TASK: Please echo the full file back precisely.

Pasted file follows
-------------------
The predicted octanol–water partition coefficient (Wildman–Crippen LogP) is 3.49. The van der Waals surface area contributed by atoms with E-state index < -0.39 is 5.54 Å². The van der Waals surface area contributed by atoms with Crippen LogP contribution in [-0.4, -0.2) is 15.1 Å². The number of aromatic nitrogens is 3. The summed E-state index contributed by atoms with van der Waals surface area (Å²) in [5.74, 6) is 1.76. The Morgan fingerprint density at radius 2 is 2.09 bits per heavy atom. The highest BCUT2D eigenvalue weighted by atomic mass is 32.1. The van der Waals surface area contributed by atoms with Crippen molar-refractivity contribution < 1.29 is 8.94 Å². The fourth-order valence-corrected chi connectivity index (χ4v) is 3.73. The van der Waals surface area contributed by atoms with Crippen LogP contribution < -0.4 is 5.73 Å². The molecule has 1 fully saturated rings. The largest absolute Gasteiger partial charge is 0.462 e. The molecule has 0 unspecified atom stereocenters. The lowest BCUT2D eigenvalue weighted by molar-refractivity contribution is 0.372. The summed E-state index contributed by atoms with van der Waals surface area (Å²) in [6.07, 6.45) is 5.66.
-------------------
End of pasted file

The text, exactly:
The predicted octanol–water partition coefficient (Wildman–Crippen LogP) is 3.49. The van der Waals surface area contributed by atoms with E-state index < -0.39 is 5.54 Å². The van der Waals surface area contributed by atoms with Crippen LogP contribution in [-0.4, -0.2) is 15.1 Å². The number of aromatic nitrogens is 3. The summed E-state index contributed by atoms with van der Waals surface area (Å²) in [5.74, 6) is 1.76. The Morgan fingerprint density at radius 2 is 2.09 bits per heavy atom. The highest BCUT2D eigenvalue weighted by atomic mass is 32.1. The van der Waals surface area contributed by atoms with Crippen molar-refractivity contribution < 1.29 is 8.94 Å². The fourth-order valence-corrected chi connectivity index (χ4v) is 3.73. The van der Waals surface area contributed by atoms with Crippen LogP contribution < -0.4 is 5.73 Å². The molecule has 1 fully saturated rings. The largest absolute Gasteiger partial charge is 0.462 e. The molecule has 0 unspecified atom stereocenters. The lowest BCUT2D eigenvalue weighted by molar-refractivity contribution is 0.372. The summed E-state index contributed by atoms with van der Waals surface area (Å²) in [6.07, 6.45) is 5.66.